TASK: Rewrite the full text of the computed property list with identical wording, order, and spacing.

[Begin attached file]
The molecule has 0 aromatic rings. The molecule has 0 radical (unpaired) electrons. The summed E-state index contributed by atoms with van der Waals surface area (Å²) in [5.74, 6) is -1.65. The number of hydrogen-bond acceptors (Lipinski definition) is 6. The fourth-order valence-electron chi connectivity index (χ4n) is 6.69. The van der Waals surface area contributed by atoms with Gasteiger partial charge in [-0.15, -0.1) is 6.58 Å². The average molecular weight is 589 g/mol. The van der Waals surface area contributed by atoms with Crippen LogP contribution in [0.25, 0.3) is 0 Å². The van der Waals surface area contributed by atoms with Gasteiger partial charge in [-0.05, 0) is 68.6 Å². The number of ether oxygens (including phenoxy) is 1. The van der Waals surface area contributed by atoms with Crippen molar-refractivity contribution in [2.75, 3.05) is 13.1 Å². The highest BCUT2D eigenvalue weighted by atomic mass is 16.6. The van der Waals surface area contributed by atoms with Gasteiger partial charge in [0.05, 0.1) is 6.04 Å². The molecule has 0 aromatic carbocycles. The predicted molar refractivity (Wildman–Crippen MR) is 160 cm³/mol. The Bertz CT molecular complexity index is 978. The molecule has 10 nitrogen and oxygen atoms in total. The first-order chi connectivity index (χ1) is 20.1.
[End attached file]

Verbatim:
The molecule has 0 aromatic rings. The molecule has 0 radical (unpaired) electrons. The summed E-state index contributed by atoms with van der Waals surface area (Å²) in [5.74, 6) is -1.65. The number of hydrogen-bond acceptors (Lipinski definition) is 6. The fourth-order valence-electron chi connectivity index (χ4n) is 6.69. The van der Waals surface area contributed by atoms with Gasteiger partial charge in [-0.15, -0.1) is 6.58 Å². The average molecular weight is 589 g/mol. The van der Waals surface area contributed by atoms with Crippen LogP contribution in [0.25, 0.3) is 0 Å². The van der Waals surface area contributed by atoms with Gasteiger partial charge in [-0.05, 0) is 68.6 Å². The number of ether oxygens (including phenoxy) is 1. The van der Waals surface area contributed by atoms with Crippen molar-refractivity contribution in [2.75, 3.05) is 13.1 Å². The highest BCUT2D eigenvalue weighted by atomic mass is 16.6. The van der Waals surface area contributed by atoms with Gasteiger partial charge in [0.05, 0.1) is 6.04 Å². The molecule has 0 aromatic carbocycles. The predicted molar refractivity (Wildman–Crippen MR) is 160 cm³/mol. The Bertz CT molecular complexity index is 978. The molecule has 10 nitrogen and oxygen atoms in total. The first-order chi connectivity index (χ1) is 20.1.